Archive for December, 2012
Posted in historic cookbooks, historic cooking, historic cooking/classes/events, historic receipts (recipes), Israel Crane House, tagged "Mincd Pies" from Martha Washington's Booke of Cookery, 75 Receipts for Pastry Cakes and Sweetmeats (1828) by Eliza Leslie, American Cookery (1796) by Ameilia Simmons, Currant Jelly, Essex County (NJ) Holiday Historic House Tour, gingerbread cakes, pounded cheese, Shrewsbury Cakes, The Art of Cookery Made Plain & Easy (1747) by Hannah Glasse on December 12, 2012| 7 Comments »
The annual Essex County (NJ) Holiday Historical Houses
Tour was held again this past weekend. And of course,
the properties of the Montclair Historical Society (MHS)
were all on the ticket. Naturally, I was doing my hearth
cooking routine at MHS’ Israel Crane House.
Good-sized crowds of visitors came by on both days
to take a tour of the Crane House. As usual, a stop
in the kitchen was the “Grand Finale” of each one.
There, I had quite a lovely array of delicious goodies
spread out for all to enjoy, including Shrewsbury and
Gingerbread cakes, Pounded Cheese with crackers,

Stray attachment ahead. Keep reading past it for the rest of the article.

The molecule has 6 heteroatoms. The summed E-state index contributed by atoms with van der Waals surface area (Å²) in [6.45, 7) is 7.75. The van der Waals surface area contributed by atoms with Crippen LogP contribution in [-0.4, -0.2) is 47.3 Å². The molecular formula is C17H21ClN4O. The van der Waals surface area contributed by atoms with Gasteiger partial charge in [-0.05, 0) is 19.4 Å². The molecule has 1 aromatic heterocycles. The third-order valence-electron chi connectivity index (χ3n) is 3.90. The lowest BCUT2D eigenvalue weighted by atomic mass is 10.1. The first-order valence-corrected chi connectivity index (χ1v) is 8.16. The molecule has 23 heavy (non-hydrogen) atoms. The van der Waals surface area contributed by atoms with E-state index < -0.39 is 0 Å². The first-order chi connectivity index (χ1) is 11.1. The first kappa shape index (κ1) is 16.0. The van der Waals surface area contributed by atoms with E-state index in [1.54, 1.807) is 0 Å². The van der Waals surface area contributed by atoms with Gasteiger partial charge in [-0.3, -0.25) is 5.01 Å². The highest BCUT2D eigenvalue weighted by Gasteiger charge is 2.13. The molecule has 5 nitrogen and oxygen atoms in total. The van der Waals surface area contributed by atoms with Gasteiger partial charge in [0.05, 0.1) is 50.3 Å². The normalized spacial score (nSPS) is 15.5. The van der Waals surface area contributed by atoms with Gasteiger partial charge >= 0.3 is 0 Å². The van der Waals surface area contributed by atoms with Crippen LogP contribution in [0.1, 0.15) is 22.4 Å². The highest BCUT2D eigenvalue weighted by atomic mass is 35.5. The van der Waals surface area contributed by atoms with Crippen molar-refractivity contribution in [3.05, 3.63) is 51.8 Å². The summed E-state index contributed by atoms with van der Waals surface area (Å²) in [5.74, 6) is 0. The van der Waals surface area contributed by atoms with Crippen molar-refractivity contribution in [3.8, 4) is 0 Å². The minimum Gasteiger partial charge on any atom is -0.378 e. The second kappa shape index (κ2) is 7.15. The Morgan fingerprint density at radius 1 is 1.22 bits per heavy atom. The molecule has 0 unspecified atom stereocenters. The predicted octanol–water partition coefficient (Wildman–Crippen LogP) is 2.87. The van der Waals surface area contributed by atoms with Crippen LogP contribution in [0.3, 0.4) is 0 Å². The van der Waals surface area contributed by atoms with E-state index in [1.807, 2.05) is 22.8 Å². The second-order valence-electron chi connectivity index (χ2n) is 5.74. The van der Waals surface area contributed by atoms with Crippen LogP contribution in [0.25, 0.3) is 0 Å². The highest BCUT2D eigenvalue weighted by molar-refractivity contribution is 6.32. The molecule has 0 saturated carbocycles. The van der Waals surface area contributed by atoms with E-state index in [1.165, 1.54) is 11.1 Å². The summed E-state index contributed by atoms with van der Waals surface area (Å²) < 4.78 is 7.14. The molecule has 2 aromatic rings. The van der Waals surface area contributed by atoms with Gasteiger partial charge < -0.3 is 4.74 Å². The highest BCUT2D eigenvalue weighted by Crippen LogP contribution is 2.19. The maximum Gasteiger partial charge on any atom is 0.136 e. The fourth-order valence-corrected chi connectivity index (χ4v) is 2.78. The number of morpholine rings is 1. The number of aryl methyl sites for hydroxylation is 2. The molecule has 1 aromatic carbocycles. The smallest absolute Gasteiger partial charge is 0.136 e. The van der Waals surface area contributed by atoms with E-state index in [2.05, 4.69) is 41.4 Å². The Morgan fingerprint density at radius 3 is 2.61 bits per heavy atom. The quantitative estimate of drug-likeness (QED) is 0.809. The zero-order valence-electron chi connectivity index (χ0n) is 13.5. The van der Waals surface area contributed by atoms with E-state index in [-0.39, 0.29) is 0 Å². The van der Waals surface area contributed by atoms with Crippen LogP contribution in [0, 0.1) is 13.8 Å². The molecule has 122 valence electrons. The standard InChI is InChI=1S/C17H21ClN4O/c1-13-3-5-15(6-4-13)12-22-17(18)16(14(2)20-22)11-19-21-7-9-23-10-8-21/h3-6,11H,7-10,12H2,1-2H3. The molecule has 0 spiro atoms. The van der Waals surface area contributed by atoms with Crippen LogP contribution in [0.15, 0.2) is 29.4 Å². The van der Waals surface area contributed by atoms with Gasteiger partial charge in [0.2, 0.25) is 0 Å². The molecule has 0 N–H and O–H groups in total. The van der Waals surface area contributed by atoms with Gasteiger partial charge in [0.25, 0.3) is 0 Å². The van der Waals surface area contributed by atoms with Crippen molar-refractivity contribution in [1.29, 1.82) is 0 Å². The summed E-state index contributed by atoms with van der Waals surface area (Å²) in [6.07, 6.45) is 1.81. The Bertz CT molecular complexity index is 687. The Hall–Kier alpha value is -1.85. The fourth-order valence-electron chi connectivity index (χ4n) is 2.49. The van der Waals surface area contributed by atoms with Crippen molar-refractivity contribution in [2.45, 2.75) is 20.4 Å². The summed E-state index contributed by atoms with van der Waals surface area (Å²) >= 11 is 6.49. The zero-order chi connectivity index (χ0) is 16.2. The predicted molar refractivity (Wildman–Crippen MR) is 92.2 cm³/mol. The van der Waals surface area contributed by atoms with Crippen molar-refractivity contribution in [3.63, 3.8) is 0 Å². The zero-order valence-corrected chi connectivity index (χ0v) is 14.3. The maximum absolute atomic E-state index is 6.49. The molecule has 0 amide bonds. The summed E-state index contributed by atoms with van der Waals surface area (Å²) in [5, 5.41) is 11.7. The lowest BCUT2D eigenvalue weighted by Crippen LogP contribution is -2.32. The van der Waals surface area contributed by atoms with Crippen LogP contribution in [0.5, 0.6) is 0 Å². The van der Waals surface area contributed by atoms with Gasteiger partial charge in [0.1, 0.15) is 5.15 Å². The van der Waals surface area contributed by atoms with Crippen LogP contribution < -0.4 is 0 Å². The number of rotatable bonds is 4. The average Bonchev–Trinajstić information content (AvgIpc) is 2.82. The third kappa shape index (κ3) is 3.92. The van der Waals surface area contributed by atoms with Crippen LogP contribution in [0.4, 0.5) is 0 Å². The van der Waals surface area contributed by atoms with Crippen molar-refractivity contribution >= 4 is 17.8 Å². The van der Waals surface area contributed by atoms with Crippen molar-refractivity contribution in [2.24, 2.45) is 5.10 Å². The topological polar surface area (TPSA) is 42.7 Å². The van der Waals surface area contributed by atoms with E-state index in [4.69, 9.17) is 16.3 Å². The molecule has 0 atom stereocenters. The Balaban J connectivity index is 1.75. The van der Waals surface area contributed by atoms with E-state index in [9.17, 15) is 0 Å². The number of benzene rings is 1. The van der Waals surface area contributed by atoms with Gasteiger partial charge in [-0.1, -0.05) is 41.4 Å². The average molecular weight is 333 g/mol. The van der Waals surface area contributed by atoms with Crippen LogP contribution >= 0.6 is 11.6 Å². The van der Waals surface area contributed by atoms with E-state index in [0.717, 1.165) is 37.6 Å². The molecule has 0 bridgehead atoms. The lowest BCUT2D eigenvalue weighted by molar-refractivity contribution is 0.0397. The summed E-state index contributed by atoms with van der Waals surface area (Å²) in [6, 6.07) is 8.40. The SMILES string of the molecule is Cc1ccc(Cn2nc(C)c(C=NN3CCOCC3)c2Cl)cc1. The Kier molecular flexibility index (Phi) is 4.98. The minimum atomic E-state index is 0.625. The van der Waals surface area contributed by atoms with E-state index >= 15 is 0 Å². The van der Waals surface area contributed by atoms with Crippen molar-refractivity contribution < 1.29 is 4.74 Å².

hot spiced cider, and more. On Saturday, I also roasted
a small chicken in the tin reflector oven and put together
my minced meat pie. I then baked the latter on Sunday.
I had a fantastic time on both days demonstrating my
hearth cooking skills and chatting with the numerous
visitors. I even had several in-depth discussions with
folks, both individually and in groups. Overall, it was
an absolutely awesome two days! HUZZAH!
Shrewsbury Cakes, which I’ve made for previous Tours. This time
they were again courtesy of Amelia Simmons’ receipt in her book
American Cookery (1796):
Gingerbread Cakes, from Hannah Glasse’s The Art of Cookery Made
Plain and Easy (1747), were made with that British staple “treakle”:
Pounded Cheese, from William Kitchiner, M.D.’s The Cook’s Oracle
(1817) via The Cooks Own Book (1832):
Currant jellies, courtesy of Eliza Leslie’s Seventy-Five Receipts
for Pastry, Cakes, and Sweetmeats (1828):
Tasty hot spiced cider was offered to visitors:
And finally, the making of the mincemeat pie! As always,
I followed a receipt (recipe) from Martha Washington’s
Booke of Cookery, which, as you may know, is widely
thought to be Medieval in origin. And of course, I think
we’re all aware of how our (and the Cranes’) British
ancestors simply adored their meat pies! HUZZAH!
NOTE: The receipt I used for the Shrewsbury Cakes is available via
the link above their photo. If anyone would like other receipts, just
send me a note at email@example.com.